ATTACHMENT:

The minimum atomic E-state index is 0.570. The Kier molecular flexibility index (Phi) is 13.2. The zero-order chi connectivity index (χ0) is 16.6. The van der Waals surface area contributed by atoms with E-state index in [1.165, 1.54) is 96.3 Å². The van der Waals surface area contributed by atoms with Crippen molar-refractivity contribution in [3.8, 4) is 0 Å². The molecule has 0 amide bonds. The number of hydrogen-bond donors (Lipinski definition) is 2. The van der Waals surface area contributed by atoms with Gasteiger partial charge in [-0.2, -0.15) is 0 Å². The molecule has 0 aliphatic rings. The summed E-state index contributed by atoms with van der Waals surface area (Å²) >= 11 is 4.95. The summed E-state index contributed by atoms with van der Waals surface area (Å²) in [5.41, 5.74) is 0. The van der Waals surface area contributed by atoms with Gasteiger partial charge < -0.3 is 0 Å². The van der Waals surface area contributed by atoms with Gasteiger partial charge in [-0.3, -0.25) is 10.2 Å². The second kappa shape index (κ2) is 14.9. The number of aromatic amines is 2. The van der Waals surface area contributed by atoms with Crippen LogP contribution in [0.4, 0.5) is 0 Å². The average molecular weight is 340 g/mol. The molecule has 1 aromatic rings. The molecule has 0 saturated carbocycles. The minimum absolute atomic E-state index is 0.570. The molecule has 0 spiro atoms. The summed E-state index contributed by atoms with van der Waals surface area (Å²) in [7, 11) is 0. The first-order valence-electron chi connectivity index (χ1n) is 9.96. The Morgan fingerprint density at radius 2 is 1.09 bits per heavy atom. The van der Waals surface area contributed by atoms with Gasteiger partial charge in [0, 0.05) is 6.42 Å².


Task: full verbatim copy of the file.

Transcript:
The minimum atomic E-state index is 0.570. The Kier molecular flexibility index (Phi) is 13.2. The zero-order chi connectivity index (χ0) is 16.6. The van der Waals surface area contributed by atoms with E-state index in [1.165, 1.54) is 96.3 Å². The van der Waals surface area contributed by atoms with Crippen molar-refractivity contribution in [3.8, 4) is 0 Å². The molecule has 0 amide bonds. The number of hydrogen-bond donors (Lipinski definition) is 2. The van der Waals surface area contributed by atoms with Gasteiger partial charge in [-0.2, -0.15) is 0 Å². The molecule has 0 aliphatic rings. The summed E-state index contributed by atoms with van der Waals surface area (Å²) >= 11 is 4.95. The summed E-state index contributed by atoms with van der Waals surface area (Å²) in [5.41, 5.74) is 0. The van der Waals surface area contributed by atoms with Gasteiger partial charge < -0.3 is 0 Å². The van der Waals surface area contributed by atoms with Gasteiger partial charge in [-0.3, -0.25) is 10.2 Å². The second kappa shape index (κ2) is 14.9. The number of aromatic amines is 2. The van der Waals surface area contributed by atoms with Crippen LogP contribution in [0.4, 0.5) is 0 Å². The average molecular weight is 340 g/mol. The molecule has 1 aromatic rings. The molecule has 0 saturated carbocycles. The minimum absolute atomic E-state index is 0.570. The molecule has 0 spiro atoms. The summed E-state index contributed by atoms with van der Waals surface area (Å²) in [7, 11) is 0. The first-order valence-electron chi connectivity index (χ1n) is 9.96. The Morgan fingerprint density at radius 2 is 1.09 bits per heavy atom. The van der Waals surface area contributed by atoms with Gasteiger partial charge in [0, 0.05) is 6.42 Å².